When my students reflect on their biggest stretches, they come up with repeating themes. Using positive self-talk to work through frustrations, staying focused when work is challenging or boring, sharing ideas with others in groups and handling stressful situations are all leadership skills that many of the girls I work with want to improve. Do any of these stretches resonate with your own life?

Once you’ve come up with a decent list of stretches, choose one leadership skill from your list to focus on for your personal growth. Commit to working on this stretch for a set amount of time, such as a month.         

Practice Taking Risks

The most important thing to remember when developing your stretch is that all the work you’ll do is a personal experiment. Working on a stretch means that you’re in a state of practice. You have identified this stretch because it’s something that’s challenging for you, so you shouldn’t expect to achieve perfection when you start out (or ever, really). Flipping your mindset to one of growth will help you to open yourself up to the learning that can be gained through regular practice. Here are four strategies to get you started on practicing your stretch.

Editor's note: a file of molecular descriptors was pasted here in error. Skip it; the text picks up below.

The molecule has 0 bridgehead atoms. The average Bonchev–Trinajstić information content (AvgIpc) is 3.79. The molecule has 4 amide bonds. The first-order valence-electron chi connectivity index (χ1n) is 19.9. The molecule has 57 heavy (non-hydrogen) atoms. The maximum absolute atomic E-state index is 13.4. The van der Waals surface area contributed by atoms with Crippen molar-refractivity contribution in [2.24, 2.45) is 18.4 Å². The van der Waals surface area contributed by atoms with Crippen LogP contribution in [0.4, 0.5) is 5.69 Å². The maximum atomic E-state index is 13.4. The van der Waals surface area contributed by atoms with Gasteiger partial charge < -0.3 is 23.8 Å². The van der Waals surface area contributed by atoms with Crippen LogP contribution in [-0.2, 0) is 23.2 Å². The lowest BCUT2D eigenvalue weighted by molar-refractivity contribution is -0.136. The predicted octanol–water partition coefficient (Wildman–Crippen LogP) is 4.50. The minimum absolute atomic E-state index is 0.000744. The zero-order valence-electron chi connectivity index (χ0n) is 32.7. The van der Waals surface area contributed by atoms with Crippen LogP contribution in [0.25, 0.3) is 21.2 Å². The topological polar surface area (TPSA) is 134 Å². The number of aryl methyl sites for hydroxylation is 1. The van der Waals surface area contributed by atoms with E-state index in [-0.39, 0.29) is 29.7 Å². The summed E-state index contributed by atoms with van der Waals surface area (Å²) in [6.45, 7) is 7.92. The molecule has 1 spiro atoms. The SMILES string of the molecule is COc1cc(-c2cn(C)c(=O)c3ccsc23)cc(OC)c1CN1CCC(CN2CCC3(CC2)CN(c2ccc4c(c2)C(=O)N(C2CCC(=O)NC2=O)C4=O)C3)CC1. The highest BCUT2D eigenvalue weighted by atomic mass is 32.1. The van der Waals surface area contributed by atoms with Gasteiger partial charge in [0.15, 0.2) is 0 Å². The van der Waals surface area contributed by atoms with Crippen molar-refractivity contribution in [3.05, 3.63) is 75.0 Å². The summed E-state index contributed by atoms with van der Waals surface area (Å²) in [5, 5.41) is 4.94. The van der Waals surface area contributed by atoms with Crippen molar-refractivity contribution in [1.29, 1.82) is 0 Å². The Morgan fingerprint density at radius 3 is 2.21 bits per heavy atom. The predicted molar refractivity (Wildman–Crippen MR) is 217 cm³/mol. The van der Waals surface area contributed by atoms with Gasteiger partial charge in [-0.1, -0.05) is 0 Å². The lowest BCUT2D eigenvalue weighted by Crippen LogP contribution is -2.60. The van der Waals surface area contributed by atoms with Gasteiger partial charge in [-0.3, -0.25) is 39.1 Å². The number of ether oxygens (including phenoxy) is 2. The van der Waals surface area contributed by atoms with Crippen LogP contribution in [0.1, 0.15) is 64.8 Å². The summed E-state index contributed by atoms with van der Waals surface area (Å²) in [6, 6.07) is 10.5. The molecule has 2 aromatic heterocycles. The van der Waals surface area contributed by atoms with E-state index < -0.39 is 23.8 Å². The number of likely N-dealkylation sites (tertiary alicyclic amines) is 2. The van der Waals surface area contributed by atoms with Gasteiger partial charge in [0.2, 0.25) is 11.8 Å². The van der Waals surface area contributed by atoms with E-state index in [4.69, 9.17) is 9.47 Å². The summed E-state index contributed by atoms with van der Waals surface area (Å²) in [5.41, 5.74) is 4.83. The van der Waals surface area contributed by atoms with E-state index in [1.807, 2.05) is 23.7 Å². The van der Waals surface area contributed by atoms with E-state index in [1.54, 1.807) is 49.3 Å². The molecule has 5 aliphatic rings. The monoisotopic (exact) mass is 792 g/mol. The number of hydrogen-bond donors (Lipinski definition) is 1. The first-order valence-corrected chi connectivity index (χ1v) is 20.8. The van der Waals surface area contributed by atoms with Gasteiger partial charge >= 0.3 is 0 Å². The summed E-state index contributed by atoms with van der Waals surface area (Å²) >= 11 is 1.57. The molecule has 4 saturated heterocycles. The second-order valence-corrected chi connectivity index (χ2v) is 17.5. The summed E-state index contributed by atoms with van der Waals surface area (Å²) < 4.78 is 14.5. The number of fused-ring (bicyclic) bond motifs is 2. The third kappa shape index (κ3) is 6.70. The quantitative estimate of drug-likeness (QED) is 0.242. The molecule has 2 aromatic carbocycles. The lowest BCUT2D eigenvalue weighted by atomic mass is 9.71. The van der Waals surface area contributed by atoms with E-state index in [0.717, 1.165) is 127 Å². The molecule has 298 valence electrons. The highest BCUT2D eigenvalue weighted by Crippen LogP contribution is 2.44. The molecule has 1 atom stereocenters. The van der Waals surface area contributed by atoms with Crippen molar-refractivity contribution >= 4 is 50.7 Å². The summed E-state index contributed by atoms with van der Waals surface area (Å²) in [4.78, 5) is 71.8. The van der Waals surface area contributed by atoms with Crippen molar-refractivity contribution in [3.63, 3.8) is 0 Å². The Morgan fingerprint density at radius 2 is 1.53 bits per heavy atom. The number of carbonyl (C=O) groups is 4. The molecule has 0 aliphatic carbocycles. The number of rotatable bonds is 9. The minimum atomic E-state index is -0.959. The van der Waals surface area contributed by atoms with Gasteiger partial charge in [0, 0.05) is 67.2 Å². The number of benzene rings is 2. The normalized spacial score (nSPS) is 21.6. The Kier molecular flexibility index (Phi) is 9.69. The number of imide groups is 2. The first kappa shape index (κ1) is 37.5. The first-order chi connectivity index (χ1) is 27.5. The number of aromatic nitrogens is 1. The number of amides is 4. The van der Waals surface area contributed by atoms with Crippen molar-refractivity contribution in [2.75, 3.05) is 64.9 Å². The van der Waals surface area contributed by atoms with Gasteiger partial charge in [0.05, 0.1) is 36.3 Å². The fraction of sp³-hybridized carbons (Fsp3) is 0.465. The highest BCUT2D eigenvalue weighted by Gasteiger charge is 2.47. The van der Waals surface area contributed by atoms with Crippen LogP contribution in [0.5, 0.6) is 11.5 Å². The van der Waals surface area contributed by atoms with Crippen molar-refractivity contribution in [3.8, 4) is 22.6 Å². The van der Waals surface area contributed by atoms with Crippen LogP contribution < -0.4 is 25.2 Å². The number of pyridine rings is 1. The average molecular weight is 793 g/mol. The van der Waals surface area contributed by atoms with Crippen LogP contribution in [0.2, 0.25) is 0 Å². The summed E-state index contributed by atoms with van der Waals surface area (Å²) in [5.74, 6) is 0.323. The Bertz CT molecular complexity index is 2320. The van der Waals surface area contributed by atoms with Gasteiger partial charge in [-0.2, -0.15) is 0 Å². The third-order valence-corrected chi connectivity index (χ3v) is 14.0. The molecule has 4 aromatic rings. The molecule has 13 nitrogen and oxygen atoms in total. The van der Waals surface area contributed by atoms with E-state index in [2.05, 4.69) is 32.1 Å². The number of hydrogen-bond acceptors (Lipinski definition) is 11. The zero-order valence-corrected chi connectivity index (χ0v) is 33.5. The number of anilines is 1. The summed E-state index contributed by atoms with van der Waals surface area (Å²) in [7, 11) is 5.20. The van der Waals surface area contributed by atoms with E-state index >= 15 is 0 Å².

1. Write a Script

If your stretch has anything to do with communication, like saying no, speaking up or asking for help, writing a script for what you want to say can boost your confidence when you start to practice. If your stretch doesn’t deal with communication, you can still write a script of each specific action that you will take when practicing.

Make a list of options for things you can say or do to practice your stretch. You can also try saying these things to your mirror or to a pet before you put them into practice in the real world. It might seem silly, but it can be an effective way to try out the words and actions in a safe space so that you can learn how it feels similar or different to how you usually act.

2. Observe Your Thoughts

When practicing, notice any thoughts or emotions that surface in the moment, but don’t place any judgment on them. Take a step back mentally and notice what is going on in your mind and body. What physical reactions do you have when working on your stretch? Are your muscles tense or relaxed? Is your stomach in knots?